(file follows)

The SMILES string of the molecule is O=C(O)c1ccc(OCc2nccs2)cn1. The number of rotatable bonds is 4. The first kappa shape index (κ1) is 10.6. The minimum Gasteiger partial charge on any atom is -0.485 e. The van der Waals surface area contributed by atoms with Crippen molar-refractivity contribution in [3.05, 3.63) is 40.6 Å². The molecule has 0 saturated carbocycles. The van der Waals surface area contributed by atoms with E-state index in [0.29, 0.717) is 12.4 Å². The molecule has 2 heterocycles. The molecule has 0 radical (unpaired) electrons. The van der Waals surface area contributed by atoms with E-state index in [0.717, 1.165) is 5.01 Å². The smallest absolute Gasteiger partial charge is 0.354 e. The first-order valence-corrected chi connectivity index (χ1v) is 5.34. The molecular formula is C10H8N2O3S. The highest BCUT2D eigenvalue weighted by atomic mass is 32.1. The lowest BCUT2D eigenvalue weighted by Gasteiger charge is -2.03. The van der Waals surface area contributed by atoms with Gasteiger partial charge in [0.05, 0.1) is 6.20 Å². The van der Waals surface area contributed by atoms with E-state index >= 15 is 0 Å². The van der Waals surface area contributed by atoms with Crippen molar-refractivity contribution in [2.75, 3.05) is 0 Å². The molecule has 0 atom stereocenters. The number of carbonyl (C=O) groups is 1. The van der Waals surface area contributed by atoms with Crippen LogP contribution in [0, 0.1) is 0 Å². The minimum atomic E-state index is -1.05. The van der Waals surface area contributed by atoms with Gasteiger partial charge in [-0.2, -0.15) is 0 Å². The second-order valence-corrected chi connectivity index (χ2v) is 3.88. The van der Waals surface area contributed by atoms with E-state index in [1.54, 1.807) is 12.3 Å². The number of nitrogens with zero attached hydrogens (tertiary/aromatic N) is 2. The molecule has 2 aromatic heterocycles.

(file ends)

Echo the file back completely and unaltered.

The SMILES string of the molecule is O=C(O)c1ccc(OCc2nccs2)cn1. The number of rotatable bonds is 4. The first kappa shape index (κ1) is 10.6. The minimum Gasteiger partial charge on any atom is -0.485 e. The van der Waals surface area contributed by atoms with Crippen molar-refractivity contribution in [3.05, 3.63) is 40.6 Å². The molecule has 0 saturated carbocycles. The van der Waals surface area contributed by atoms with E-state index in [0.29, 0.717) is 12.4 Å². The molecule has 2 heterocycles. The molecule has 0 radical (unpaired) electrons. The van der Waals surface area contributed by atoms with E-state index in [0.717, 1.165) is 5.01 Å². The smallest absolute Gasteiger partial charge is 0.354 e. The first-order valence-corrected chi connectivity index (χ1v) is 5.34. The molecular formula is C10H8N2O3S. The highest BCUT2D eigenvalue weighted by atomic mass is 32.1. The lowest BCUT2D eigenvalue weighted by Gasteiger charge is -2.03. The van der Waals surface area contributed by atoms with Gasteiger partial charge in [0.05, 0.1) is 6.20 Å². The van der Waals surface area contributed by atoms with E-state index >= 15 is 0 Å². The van der Waals surface area contributed by atoms with Crippen molar-refractivity contribution in [2.75, 3.05) is 0 Å². The molecule has 0 atom stereocenters. The number of carbonyl (C=O) groups is 1. The van der Waals surface area contributed by atoms with Crippen LogP contribution in [0, 0.1) is 0 Å². The minimum atomic E-state index is -1.05. The van der Waals surface area contributed by atoms with Gasteiger partial charge in [-0.2, -0.15) is 0 Å². The second-order valence-corrected chi connectivity index (χ2v) is 3.88. The van der Waals surface area contributed by atoms with E-state index in [1.54, 1.807) is 12.3 Å². The number of nitrogens with zero attached hydrogens (tertiary/aromatic N) is 2. The molecule has 2 aromatic heterocycles.